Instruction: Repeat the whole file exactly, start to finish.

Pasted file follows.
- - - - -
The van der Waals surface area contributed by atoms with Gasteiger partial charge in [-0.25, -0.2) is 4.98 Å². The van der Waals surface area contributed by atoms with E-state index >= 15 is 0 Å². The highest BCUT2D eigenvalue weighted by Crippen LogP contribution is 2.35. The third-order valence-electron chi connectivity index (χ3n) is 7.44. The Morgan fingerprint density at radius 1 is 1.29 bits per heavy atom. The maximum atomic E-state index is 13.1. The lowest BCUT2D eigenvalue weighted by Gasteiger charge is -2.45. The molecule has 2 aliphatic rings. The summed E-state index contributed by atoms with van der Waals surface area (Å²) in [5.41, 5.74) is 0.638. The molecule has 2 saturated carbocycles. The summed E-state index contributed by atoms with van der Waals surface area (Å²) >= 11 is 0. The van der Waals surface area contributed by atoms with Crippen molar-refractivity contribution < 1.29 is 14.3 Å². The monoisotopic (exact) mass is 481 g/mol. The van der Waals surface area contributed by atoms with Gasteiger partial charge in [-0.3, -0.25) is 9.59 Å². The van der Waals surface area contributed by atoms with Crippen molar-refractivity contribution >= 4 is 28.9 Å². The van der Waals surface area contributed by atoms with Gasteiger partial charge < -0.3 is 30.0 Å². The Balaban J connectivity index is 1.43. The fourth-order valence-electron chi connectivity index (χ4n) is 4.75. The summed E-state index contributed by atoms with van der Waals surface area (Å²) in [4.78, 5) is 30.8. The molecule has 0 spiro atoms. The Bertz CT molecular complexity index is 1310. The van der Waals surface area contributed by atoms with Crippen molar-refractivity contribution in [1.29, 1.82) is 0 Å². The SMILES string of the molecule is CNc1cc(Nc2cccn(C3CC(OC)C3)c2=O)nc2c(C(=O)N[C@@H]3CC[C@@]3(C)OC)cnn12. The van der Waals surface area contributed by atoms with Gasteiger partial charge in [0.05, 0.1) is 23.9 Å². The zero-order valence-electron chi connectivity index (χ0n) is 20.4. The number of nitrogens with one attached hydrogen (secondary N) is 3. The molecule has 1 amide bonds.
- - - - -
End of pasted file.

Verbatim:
The van der Waals surface area contributed by atoms with Gasteiger partial charge in [-0.25, -0.2) is 4.98 Å². The van der Waals surface area contributed by atoms with E-state index >= 15 is 0 Å². The highest BCUT2D eigenvalue weighted by Crippen LogP contribution is 2.35. The third-order valence-electron chi connectivity index (χ3n) is 7.44. The Morgan fingerprint density at radius 1 is 1.29 bits per heavy atom. The maximum atomic E-state index is 13.1. The lowest BCUT2D eigenvalue weighted by Gasteiger charge is -2.45. The molecule has 2 aliphatic rings. The summed E-state index contributed by atoms with van der Waals surface area (Å²) in [5.41, 5.74) is 0.638. The molecule has 2 saturated carbocycles. The summed E-state index contributed by atoms with van der Waals surface area (Å²) >= 11 is 0. The van der Waals surface area contributed by atoms with Crippen molar-refractivity contribution < 1.29 is 14.3 Å². The monoisotopic (exact) mass is 481 g/mol. The van der Waals surface area contributed by atoms with Gasteiger partial charge in [-0.3, -0.25) is 9.59 Å². The van der Waals surface area contributed by atoms with Crippen molar-refractivity contribution >= 4 is 28.9 Å². The van der Waals surface area contributed by atoms with Gasteiger partial charge < -0.3 is 30.0 Å². The Balaban J connectivity index is 1.43. The fourth-order valence-electron chi connectivity index (χ4n) is 4.75. The summed E-state index contributed by atoms with van der Waals surface area (Å²) in [4.78, 5) is 30.8. The molecule has 0 spiro atoms. The Bertz CT molecular complexity index is 1310. The van der Waals surface area contributed by atoms with Crippen molar-refractivity contribution in [1.29, 1.82) is 0 Å². The SMILES string of the molecule is CNc1cc(Nc2cccn(C3CC(OC)C3)c2=O)nc2c(C(=O)N[C@@H]3CC[C@@]3(C)OC)cnn12. The van der Waals surface area contributed by atoms with Gasteiger partial charge in [0.05, 0.1) is 23.9 Å². The zero-order valence-electron chi connectivity index (χ0n) is 20.4. The number of nitrogens with one attached hydrogen (secondary N) is 3. The molecule has 1 amide bonds.